Monument record MDR13769 - Dene (Denewood) Quarry, Cromford Hill, Cromford

Type and Period (1)

Protected Status/Designation

  • None recorded

Full Description

Overlooking Cromford is Dene Quarry which 20 years ago was producing well over 1million tonnes of stone annually. It was opened up in 1942, initially to manufacture agricultural limestone dust and decorative stone. After the first owner, Herbert Hardy, sold out to a national masonry concern in 1956 it passed through a number of hands, to become Hoveringham Stone then Tarmac as a significant aggregates producer from the 1960s until the present. Two of the original features remain, namely the lower most sinking of the 1940s/ 50s stone quarry and an adjacent retaining wall containing large blocks of the material originally extracted. Dene stone was marketed as Hadene and Derbydene (or Derbyshire Fossil) in the 1950s and 60s. These crinoid-rich stones were deployed in the Air Forces Memorial at Runnymede, the Royal Festival Hall and Coventry Cathedral. The venture for producing 'marble' at Dene spawned a major investment at High Peak Junction, which eventually became Pisani Ltd., recently claimed to have the UK's largest stockholding of marble and granite. (1) The present Dene Quarry is less than 60 years old. However, stone working at the site does have a longer history, as it is noted by Farey [1811] in his list of marble quarries as 'Deanwood Dale grey entrochi/1st lime'. In Spring 1942 Herbert Hardy crowbarred out the first stone from land in Dean Hollow to open the current workings. Production was destined to meet emerging wartime demand and rail sidings at Black Rock were reopened in 1944. The initial intention was to produce high purity stone for industrial purposes, notably, sugar refining and steel making. Operations were concentrated on the north side of the hollow. After 1945, post war rebuilding schemes led the company to exploit large blocks of fine building stone found in the lower beds of the site. Two types were marketed: Derbyshire fossil - a brownish grey limestone packed with fossil crinoid fragments. Below was found 'Hadene Stone', a finer grained creamy fawn stone with similarities to Hopton Wood Stone. The beds worked for this stone were the Eyam Limestones and comparable to the marble beds of Harvey Dale Quarry. Around 1946 consideration was given to extending the rail link at Black Rock across the main road, to the edge of Dene Quarry but this was impractical. Land at High Peak Junction in the Derwent Valley below Cromford was therefore developed. A sawmill and masonry yard was established here in 1947/8. An early important stone contract comprised work in the House of Commons cloister. The Royal Festival Hall constructed in 1951 used Dene material extensively. By 1959/60 blockstone on any significant scale had reduced almost to nothing as demand for crushed stone began to rise. Production in the early 1960s was about 250 ,000 t.p.a. of which road and concrete aggregates comprised two thirds, the remainder being asphalt filler, kilnstone for Ambergate, flux for foundries, agricultural limestone and limestone dust supplied to the National Coal Board to reduce the risk of colliery methane explosions. (2) From the 1940s into the 1960s, Dene Quarry produced a greyer buff Derbyshire fossil 'marble' and 'Hadene' stone, the latter being darker but fairly similar to Hopton Wood. These materials were employed in the Royal Festival Hall and in the Palace of Westminster in the early 1950s. That undertaking led to the establishment of the High Peak stone works. Apart from serving a national market, this enterprise supplies the numerous small stone finishing enterprises concentrated in the area, a legacy of well over 250 years of 'marble' working in the district. (3)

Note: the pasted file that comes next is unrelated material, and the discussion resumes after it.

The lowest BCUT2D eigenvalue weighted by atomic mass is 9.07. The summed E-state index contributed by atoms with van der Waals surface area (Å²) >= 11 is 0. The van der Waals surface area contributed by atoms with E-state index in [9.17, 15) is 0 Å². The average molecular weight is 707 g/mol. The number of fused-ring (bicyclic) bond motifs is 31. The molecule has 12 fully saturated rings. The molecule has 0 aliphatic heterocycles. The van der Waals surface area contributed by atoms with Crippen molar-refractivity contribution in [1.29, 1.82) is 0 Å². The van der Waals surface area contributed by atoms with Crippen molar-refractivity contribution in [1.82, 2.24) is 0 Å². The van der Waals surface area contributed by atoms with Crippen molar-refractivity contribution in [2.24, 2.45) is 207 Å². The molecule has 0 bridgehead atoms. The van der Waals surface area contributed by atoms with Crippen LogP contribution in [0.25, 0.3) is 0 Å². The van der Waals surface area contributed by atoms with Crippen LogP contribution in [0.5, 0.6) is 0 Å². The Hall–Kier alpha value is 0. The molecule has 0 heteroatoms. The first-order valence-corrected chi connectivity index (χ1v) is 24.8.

Sources/Archives (3)

  • <1> Unpublished document: Thomas, I (National Stone Centre). 2012. The Lower Derwent Valley: The Exploitation and Use of Historic Building Materials. p 27-9, illus.
  • <2> Bibliographic reference: Tarmac Ltd. 2000. Tarmac Papers: The Archives and History Initiative of Tarmac Limited Volume IV. p 287-289.
  • <3> Bibliographic reference: English Stone Forum. 2005. England's Heritage in Stone: Proceedings of a Conference. 90-103. p 103-3, illus p 96.



Grid reference Centred SK 2861 5628 (885m by 829m)

Related Monuments/Buildings (0)

Related Events/Activities (1)

  • EDR3784

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Record last edited

Dec 21 2018 9:27AM

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